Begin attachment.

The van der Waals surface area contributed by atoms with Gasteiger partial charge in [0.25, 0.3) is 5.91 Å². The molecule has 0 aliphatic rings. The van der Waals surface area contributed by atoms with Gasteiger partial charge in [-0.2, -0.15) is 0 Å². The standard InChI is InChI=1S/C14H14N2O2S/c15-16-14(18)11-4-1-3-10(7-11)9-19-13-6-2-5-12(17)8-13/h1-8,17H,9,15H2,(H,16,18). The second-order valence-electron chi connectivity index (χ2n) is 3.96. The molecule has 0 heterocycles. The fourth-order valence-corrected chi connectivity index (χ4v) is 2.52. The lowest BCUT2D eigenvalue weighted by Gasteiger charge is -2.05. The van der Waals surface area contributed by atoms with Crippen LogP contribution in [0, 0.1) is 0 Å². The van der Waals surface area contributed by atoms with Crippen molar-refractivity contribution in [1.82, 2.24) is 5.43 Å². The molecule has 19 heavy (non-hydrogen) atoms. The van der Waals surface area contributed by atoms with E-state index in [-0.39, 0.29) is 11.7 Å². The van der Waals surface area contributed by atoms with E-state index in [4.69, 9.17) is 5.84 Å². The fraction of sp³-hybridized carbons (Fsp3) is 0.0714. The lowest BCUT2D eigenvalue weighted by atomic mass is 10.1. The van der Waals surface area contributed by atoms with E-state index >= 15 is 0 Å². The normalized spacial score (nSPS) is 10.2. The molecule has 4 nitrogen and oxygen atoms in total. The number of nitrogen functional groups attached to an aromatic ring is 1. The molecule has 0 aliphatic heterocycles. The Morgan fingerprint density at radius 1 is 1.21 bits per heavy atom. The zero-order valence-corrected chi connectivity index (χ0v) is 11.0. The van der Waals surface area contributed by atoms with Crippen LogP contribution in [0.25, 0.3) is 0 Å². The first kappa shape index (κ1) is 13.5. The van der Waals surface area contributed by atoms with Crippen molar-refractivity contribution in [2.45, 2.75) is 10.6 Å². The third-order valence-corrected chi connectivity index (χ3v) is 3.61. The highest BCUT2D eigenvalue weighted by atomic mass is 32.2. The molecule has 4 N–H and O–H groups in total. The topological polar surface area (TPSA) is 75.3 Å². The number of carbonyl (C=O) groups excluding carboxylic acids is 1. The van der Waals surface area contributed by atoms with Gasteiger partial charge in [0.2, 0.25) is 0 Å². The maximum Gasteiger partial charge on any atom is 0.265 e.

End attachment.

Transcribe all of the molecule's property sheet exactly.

The van der Waals surface area contributed by atoms with Gasteiger partial charge in [0.25, 0.3) is 5.91 Å². The molecule has 0 aliphatic rings. The van der Waals surface area contributed by atoms with Gasteiger partial charge in [-0.2, -0.15) is 0 Å². The standard InChI is InChI=1S/C14H14N2O2S/c15-16-14(18)11-4-1-3-10(7-11)9-19-13-6-2-5-12(17)8-13/h1-8,17H,9,15H2,(H,16,18). The second-order valence-electron chi connectivity index (χ2n) is 3.96. The molecule has 0 heterocycles. The fourth-order valence-corrected chi connectivity index (χ4v) is 2.52. The lowest BCUT2D eigenvalue weighted by Gasteiger charge is -2.05. The van der Waals surface area contributed by atoms with Crippen LogP contribution in [0, 0.1) is 0 Å². The van der Waals surface area contributed by atoms with Crippen molar-refractivity contribution in [1.82, 2.24) is 5.43 Å². The molecule has 19 heavy (non-hydrogen) atoms. The van der Waals surface area contributed by atoms with E-state index in [-0.39, 0.29) is 11.7 Å². The van der Waals surface area contributed by atoms with E-state index in [4.69, 9.17) is 5.84 Å². The fraction of sp³-hybridized carbons (Fsp3) is 0.0714. The lowest BCUT2D eigenvalue weighted by atomic mass is 10.1. The van der Waals surface area contributed by atoms with E-state index >= 15 is 0 Å². The normalized spacial score (nSPS) is 10.2. The molecule has 4 nitrogen and oxygen atoms in total. The number of nitrogen functional groups attached to an aromatic ring is 1. The molecule has 0 aliphatic heterocycles. The Morgan fingerprint density at radius 1 is 1.21 bits per heavy atom. The zero-order valence-corrected chi connectivity index (χ0v) is 11.0. The van der Waals surface area contributed by atoms with Crippen LogP contribution in [0.25, 0.3) is 0 Å². The first kappa shape index (κ1) is 13.5. The van der Waals surface area contributed by atoms with Crippen molar-refractivity contribution in [2.45, 2.75) is 10.6 Å². The third-order valence-corrected chi connectivity index (χ3v) is 3.61. The highest BCUT2D eigenvalue weighted by atomic mass is 32.2. The molecule has 4 N–H and O–H groups in total. The topological polar surface area (TPSA) is 75.3 Å². The number of carbonyl (C=O) groups excluding carboxylic acids is 1. The van der Waals surface area contributed by atoms with Gasteiger partial charge in [0.2, 0.25) is 0 Å². The maximum Gasteiger partial charge on any atom is 0.265 e.